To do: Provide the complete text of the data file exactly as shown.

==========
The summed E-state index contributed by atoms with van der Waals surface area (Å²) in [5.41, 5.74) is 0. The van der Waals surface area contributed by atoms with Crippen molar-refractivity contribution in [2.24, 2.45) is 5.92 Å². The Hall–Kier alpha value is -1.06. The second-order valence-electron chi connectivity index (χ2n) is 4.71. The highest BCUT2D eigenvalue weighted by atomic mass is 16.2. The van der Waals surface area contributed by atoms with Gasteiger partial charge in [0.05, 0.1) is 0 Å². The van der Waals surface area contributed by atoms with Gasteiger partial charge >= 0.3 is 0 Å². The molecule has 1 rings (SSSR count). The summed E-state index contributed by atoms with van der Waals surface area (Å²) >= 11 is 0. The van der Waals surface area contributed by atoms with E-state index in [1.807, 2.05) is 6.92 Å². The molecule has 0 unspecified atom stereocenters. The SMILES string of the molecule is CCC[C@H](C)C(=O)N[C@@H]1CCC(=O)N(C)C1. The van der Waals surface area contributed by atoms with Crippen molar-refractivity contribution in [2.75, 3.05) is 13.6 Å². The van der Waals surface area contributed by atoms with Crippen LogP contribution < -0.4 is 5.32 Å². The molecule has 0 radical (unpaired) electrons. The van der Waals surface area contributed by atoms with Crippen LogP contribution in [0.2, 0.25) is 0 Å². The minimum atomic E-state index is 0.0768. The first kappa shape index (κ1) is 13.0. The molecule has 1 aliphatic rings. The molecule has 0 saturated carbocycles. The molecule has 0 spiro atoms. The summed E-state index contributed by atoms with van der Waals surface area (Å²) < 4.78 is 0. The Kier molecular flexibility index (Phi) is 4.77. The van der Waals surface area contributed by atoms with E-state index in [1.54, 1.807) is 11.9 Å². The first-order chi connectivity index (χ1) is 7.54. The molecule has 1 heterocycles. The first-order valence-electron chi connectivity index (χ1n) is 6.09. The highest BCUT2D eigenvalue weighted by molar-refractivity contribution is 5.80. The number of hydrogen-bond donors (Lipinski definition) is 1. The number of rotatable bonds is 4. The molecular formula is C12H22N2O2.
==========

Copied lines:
The summed E-state index contributed by atoms with van der Waals surface area (Å²) in [5.41, 5.74) is 0. The van der Waals surface area contributed by atoms with Crippen molar-refractivity contribution in [2.24, 2.45) is 5.92 Å². The Hall–Kier alpha value is -1.06. The second-order valence-electron chi connectivity index (χ2n) is 4.71. The highest BCUT2D eigenvalue weighted by atomic mass is 16.2. The van der Waals surface area contributed by atoms with Gasteiger partial charge in [0.05, 0.1) is 0 Å². The van der Waals surface area contributed by atoms with Gasteiger partial charge >= 0.3 is 0 Å². The molecule has 1 rings (SSSR count). The summed E-state index contributed by atoms with van der Waals surface area (Å²) >= 11 is 0. The van der Waals surface area contributed by atoms with E-state index in [1.807, 2.05) is 6.92 Å². The molecule has 0 unspecified atom stereocenters. The SMILES string of the molecule is CCC[C@H](C)C(=O)N[C@@H]1CCC(=O)N(C)C1. The van der Waals surface area contributed by atoms with Crippen molar-refractivity contribution in [2.75, 3.05) is 13.6 Å². The van der Waals surface area contributed by atoms with Crippen LogP contribution < -0.4 is 5.32 Å². The molecule has 0 radical (unpaired) electrons. The van der Waals surface area contributed by atoms with Crippen LogP contribution in [0.2, 0.25) is 0 Å². The minimum atomic E-state index is 0.0768. The first kappa shape index (κ1) is 13.0. The molecule has 1 aliphatic rings. The molecule has 0 saturated carbocycles. The molecule has 0 spiro atoms. The summed E-state index contributed by atoms with van der Waals surface area (Å²) < 4.78 is 0. The Kier molecular flexibility index (Phi) is 4.77. The van der Waals surface area contributed by atoms with E-state index in [1.54, 1.807) is 11.9 Å². The first-order chi connectivity index (χ1) is 7.54. The molecule has 1 heterocycles. The first-order valence-electron chi connectivity index (χ1n) is 6.09. The highest BCUT2D eigenvalue weighted by molar-refractivity contribution is 5.80. The number of hydrogen-bond donors (Lipinski definition) is 1. The number of rotatable bonds is 4. The molecular formula is C12H22N2O2.